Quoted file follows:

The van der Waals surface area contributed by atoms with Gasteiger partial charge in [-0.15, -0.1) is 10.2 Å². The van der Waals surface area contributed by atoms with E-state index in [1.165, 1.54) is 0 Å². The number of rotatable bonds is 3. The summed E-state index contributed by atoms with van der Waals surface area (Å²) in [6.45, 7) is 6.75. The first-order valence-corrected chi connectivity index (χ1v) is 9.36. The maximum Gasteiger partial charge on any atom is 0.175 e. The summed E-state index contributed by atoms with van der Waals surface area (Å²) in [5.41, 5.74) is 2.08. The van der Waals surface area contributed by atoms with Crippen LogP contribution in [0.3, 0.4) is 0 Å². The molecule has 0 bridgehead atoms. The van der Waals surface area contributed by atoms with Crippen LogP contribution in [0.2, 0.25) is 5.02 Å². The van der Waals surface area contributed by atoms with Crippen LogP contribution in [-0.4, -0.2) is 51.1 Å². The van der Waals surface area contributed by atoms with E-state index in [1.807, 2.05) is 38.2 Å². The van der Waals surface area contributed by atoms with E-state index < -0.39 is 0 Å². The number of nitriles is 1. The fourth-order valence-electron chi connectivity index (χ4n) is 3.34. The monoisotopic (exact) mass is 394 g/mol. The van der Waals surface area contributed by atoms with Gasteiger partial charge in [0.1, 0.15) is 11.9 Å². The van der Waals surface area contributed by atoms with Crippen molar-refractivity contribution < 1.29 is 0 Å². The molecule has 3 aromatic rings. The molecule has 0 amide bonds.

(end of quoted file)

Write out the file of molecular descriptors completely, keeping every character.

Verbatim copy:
The van der Waals surface area contributed by atoms with Gasteiger partial charge in [-0.15, -0.1) is 10.2 Å². The van der Waals surface area contributed by atoms with E-state index in [1.165, 1.54) is 0 Å². The number of rotatable bonds is 3. The summed E-state index contributed by atoms with van der Waals surface area (Å²) in [6.45, 7) is 6.75. The first-order valence-corrected chi connectivity index (χ1v) is 9.36. The maximum Gasteiger partial charge on any atom is 0.175 e. The summed E-state index contributed by atoms with van der Waals surface area (Å²) in [5.41, 5.74) is 2.08. The van der Waals surface area contributed by atoms with Crippen LogP contribution in [0.3, 0.4) is 0 Å². The molecule has 0 bridgehead atoms. The van der Waals surface area contributed by atoms with Crippen LogP contribution in [0.2, 0.25) is 5.02 Å². The van der Waals surface area contributed by atoms with Crippen LogP contribution in [-0.4, -0.2) is 51.1 Å². The van der Waals surface area contributed by atoms with E-state index in [1.807, 2.05) is 38.2 Å². The van der Waals surface area contributed by atoms with E-state index < -0.39 is 0 Å². The number of nitriles is 1. The fourth-order valence-electron chi connectivity index (χ4n) is 3.34. The monoisotopic (exact) mass is 394 g/mol. The van der Waals surface area contributed by atoms with Gasteiger partial charge in [0.1, 0.15) is 11.9 Å². The van der Waals surface area contributed by atoms with Crippen molar-refractivity contribution < 1.29 is 0 Å². The molecule has 3 aromatic rings. The molecule has 0 amide bonds.